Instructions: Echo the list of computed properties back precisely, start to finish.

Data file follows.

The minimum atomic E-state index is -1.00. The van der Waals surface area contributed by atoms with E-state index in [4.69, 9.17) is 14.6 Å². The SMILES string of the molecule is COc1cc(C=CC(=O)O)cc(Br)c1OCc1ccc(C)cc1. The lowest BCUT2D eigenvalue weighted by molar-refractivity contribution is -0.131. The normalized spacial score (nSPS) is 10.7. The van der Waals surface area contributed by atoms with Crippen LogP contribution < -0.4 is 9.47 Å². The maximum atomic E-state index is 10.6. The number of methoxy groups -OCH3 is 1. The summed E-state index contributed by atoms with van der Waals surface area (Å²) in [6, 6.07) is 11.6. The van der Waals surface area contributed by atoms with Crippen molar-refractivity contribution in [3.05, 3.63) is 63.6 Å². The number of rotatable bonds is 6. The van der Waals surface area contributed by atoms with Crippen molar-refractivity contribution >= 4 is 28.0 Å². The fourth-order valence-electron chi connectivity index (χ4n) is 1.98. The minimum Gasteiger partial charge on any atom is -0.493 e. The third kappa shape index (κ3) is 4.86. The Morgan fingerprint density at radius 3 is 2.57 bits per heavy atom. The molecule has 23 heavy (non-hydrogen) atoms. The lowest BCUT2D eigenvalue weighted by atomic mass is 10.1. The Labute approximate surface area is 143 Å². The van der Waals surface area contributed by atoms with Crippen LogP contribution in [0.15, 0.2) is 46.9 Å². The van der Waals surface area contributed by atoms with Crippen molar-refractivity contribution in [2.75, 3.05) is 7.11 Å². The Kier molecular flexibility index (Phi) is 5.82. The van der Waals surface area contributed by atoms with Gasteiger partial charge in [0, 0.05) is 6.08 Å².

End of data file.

The minimum atomic E-state index is -1.00. The van der Waals surface area contributed by atoms with E-state index in [4.69, 9.17) is 14.6 Å². The SMILES string of the molecule is COc1cc(C=CC(=O)O)cc(Br)c1OCc1ccc(C)cc1. The lowest BCUT2D eigenvalue weighted by molar-refractivity contribution is -0.131. The normalized spacial score (nSPS) is 10.7. The van der Waals surface area contributed by atoms with Crippen LogP contribution < -0.4 is 9.47 Å². The maximum atomic E-state index is 10.6. The number of methoxy groups -OCH3 is 1. The summed E-state index contributed by atoms with van der Waals surface area (Å²) in [6, 6.07) is 11.6. The van der Waals surface area contributed by atoms with Crippen molar-refractivity contribution in [3.05, 3.63) is 63.6 Å². The number of rotatable bonds is 6. The van der Waals surface area contributed by atoms with Crippen molar-refractivity contribution >= 4 is 28.0 Å². The fourth-order valence-electron chi connectivity index (χ4n) is 1.98. The minimum Gasteiger partial charge on any atom is -0.493 e. The third kappa shape index (κ3) is 4.86. The Morgan fingerprint density at radius 3 is 2.57 bits per heavy atom. The molecule has 23 heavy (non-hydrogen) atoms. The lowest BCUT2D eigenvalue weighted by atomic mass is 10.1. The Labute approximate surface area is 143 Å². The van der Waals surface area contributed by atoms with Crippen LogP contribution in [0.15, 0.2) is 46.9 Å². The van der Waals surface area contributed by atoms with Crippen molar-refractivity contribution in [2.75, 3.05) is 7.11 Å². The Kier molecular flexibility index (Phi) is 5.82. The van der Waals surface area contributed by atoms with Gasteiger partial charge in [0, 0.05) is 6.08 Å².